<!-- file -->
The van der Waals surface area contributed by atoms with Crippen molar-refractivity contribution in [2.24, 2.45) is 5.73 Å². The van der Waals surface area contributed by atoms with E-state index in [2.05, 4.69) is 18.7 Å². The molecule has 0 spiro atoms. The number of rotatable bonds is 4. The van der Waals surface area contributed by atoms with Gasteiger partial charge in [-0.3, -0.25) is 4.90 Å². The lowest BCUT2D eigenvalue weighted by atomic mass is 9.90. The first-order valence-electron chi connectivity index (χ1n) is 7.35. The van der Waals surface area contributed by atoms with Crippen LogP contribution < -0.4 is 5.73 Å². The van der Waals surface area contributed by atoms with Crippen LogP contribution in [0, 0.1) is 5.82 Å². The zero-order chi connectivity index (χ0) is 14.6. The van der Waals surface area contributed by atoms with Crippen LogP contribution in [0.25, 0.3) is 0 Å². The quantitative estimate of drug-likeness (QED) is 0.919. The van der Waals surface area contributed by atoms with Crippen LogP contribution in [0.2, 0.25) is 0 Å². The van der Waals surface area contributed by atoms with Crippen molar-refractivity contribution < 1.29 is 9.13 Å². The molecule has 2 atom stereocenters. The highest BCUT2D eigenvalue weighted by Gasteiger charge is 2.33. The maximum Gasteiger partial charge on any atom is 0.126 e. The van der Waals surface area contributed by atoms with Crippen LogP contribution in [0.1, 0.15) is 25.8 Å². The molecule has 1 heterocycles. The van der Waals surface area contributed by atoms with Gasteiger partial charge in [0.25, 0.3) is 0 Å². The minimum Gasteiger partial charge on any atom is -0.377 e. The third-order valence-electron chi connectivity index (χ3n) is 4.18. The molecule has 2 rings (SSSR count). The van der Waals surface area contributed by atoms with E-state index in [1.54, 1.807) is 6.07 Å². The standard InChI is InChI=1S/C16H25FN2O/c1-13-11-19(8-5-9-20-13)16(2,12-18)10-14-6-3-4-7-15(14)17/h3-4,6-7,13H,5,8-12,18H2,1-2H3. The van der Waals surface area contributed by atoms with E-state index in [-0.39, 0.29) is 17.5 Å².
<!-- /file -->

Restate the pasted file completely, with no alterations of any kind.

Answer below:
The van der Waals surface area contributed by atoms with Crippen molar-refractivity contribution in [2.24, 2.45) is 5.73 Å². The van der Waals surface area contributed by atoms with E-state index in [2.05, 4.69) is 18.7 Å². The molecule has 0 spiro atoms. The number of rotatable bonds is 4. The van der Waals surface area contributed by atoms with Gasteiger partial charge in [-0.3, -0.25) is 4.90 Å². The lowest BCUT2D eigenvalue weighted by atomic mass is 9.90. The first-order valence-electron chi connectivity index (χ1n) is 7.35. The van der Waals surface area contributed by atoms with Crippen LogP contribution < -0.4 is 5.73 Å². The van der Waals surface area contributed by atoms with Crippen LogP contribution in [0, 0.1) is 5.82 Å². The zero-order chi connectivity index (χ0) is 14.6. The van der Waals surface area contributed by atoms with Crippen LogP contribution in [0.25, 0.3) is 0 Å². The quantitative estimate of drug-likeness (QED) is 0.919. The van der Waals surface area contributed by atoms with Crippen LogP contribution in [0.2, 0.25) is 0 Å². The van der Waals surface area contributed by atoms with Crippen molar-refractivity contribution < 1.29 is 9.13 Å². The molecule has 2 atom stereocenters. The highest BCUT2D eigenvalue weighted by Gasteiger charge is 2.33. The maximum Gasteiger partial charge on any atom is 0.126 e. The van der Waals surface area contributed by atoms with Crippen LogP contribution in [0.1, 0.15) is 25.8 Å². The molecule has 1 heterocycles. The van der Waals surface area contributed by atoms with Gasteiger partial charge in [0.25, 0.3) is 0 Å². The minimum Gasteiger partial charge on any atom is -0.377 e. The third-order valence-electron chi connectivity index (χ3n) is 4.18. The molecule has 2 rings (SSSR count). The van der Waals surface area contributed by atoms with E-state index in [1.54, 1.807) is 6.07 Å². The standard InChI is InChI=1S/C16H25FN2O/c1-13-11-19(8-5-9-20-13)16(2,12-18)10-14-6-3-4-7-15(14)17/h3-4,6-7,13H,5,8-12,18H2,1-2H3. The van der Waals surface area contributed by atoms with E-state index in [-0.39, 0.29) is 17.5 Å².